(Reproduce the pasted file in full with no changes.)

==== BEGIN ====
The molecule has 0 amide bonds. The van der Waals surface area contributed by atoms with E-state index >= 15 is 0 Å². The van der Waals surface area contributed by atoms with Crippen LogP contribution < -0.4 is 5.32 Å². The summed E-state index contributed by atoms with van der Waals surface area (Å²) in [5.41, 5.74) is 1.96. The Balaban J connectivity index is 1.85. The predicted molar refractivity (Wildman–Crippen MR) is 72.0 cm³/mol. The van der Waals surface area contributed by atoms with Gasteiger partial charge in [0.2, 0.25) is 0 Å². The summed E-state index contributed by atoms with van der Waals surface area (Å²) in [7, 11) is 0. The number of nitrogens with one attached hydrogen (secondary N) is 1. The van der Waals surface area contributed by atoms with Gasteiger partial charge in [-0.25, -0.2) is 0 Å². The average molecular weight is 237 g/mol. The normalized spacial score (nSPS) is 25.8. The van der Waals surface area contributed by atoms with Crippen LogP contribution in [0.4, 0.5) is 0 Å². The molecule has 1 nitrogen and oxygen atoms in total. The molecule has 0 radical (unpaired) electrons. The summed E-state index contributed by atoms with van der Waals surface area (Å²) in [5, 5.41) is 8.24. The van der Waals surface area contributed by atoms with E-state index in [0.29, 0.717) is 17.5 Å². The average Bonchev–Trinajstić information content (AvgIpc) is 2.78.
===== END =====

The molecule has 0 amide bonds. The van der Waals surface area contributed by atoms with E-state index >= 15 is 0 Å². The van der Waals surface area contributed by atoms with Crippen LogP contribution < -0.4 is 5.32 Å². The summed E-state index contributed by atoms with van der Waals surface area (Å²) in [5.41, 5.74) is 1.96. The Balaban J connectivity index is 1.85. The predicted molar refractivity (Wildman–Crippen MR) is 72.0 cm³/mol. The van der Waals surface area contributed by atoms with Gasteiger partial charge in [0.2, 0.25) is 0 Å². The summed E-state index contributed by atoms with van der Waals surface area (Å²) in [7, 11) is 0. The number of nitrogens with one attached hydrogen (secondary N) is 1. The van der Waals surface area contributed by atoms with Gasteiger partial charge in [-0.25, -0.2) is 0 Å². The average molecular weight is 237 g/mol. The normalized spacial score (nSPS) is 25.8. The van der Waals surface area contributed by atoms with Crippen LogP contribution in [0.4, 0.5) is 0 Å². The molecule has 1 nitrogen and oxygen atoms in total. The molecule has 0 radical (unpaired) electrons. The summed E-state index contributed by atoms with van der Waals surface area (Å²) in [5, 5.41) is 8.24. The van der Waals surface area contributed by atoms with E-state index in [0.29, 0.717) is 17.5 Å². The average Bonchev–Trinajstić information content (AvgIpc) is 2.78.